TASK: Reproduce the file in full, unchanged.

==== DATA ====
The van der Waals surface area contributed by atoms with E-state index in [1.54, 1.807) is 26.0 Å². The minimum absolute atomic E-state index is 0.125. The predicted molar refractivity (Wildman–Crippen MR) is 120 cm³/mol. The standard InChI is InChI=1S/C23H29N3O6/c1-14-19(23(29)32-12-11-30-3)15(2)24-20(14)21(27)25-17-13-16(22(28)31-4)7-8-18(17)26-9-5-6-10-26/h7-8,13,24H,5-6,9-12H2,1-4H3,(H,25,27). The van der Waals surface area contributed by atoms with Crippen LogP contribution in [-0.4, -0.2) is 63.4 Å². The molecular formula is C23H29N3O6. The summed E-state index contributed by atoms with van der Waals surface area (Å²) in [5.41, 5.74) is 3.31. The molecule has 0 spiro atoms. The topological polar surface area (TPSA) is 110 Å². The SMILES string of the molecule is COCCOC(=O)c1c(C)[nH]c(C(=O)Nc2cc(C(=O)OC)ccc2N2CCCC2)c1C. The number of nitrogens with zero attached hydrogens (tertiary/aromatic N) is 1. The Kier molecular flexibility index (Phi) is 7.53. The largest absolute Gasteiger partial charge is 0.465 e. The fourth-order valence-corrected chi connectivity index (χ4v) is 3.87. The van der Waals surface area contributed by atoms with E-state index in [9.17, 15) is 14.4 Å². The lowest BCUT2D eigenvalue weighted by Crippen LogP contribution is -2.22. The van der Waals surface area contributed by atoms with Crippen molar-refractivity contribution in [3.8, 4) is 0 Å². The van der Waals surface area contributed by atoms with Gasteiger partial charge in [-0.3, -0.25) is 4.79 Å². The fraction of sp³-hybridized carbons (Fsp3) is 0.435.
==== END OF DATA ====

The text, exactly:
The van der Waals surface area contributed by atoms with E-state index in [1.54, 1.807) is 26.0 Å². The minimum absolute atomic E-state index is 0.125. The predicted molar refractivity (Wildman–Crippen MR) is 120 cm³/mol. The standard InChI is InChI=1S/C23H29N3O6/c1-14-19(23(29)32-12-11-30-3)15(2)24-20(14)21(27)25-17-13-16(22(28)31-4)7-8-18(17)26-9-5-6-10-26/h7-8,13,24H,5-6,9-12H2,1-4H3,(H,25,27). The van der Waals surface area contributed by atoms with Crippen LogP contribution in [-0.4, -0.2) is 63.4 Å². The molecular formula is C23H29N3O6. The summed E-state index contributed by atoms with van der Waals surface area (Å²) in [5.41, 5.74) is 3.31. The molecule has 0 spiro atoms. The topological polar surface area (TPSA) is 110 Å². The SMILES string of the molecule is COCCOC(=O)c1c(C)[nH]c(C(=O)Nc2cc(C(=O)OC)ccc2N2CCCC2)c1C. The number of nitrogens with zero attached hydrogens (tertiary/aromatic N) is 1. The Kier molecular flexibility index (Phi) is 7.53. The largest absolute Gasteiger partial charge is 0.465 e. The fourth-order valence-corrected chi connectivity index (χ4v) is 3.87. The van der Waals surface area contributed by atoms with E-state index in [9.17, 15) is 14.4 Å². The lowest BCUT2D eigenvalue weighted by Crippen LogP contribution is -2.22. The van der Waals surface area contributed by atoms with Crippen molar-refractivity contribution in [3.8, 4) is 0 Å². The van der Waals surface area contributed by atoms with Gasteiger partial charge in [-0.3, -0.25) is 4.79 Å². The fraction of sp³-hybridized carbons (Fsp3) is 0.435.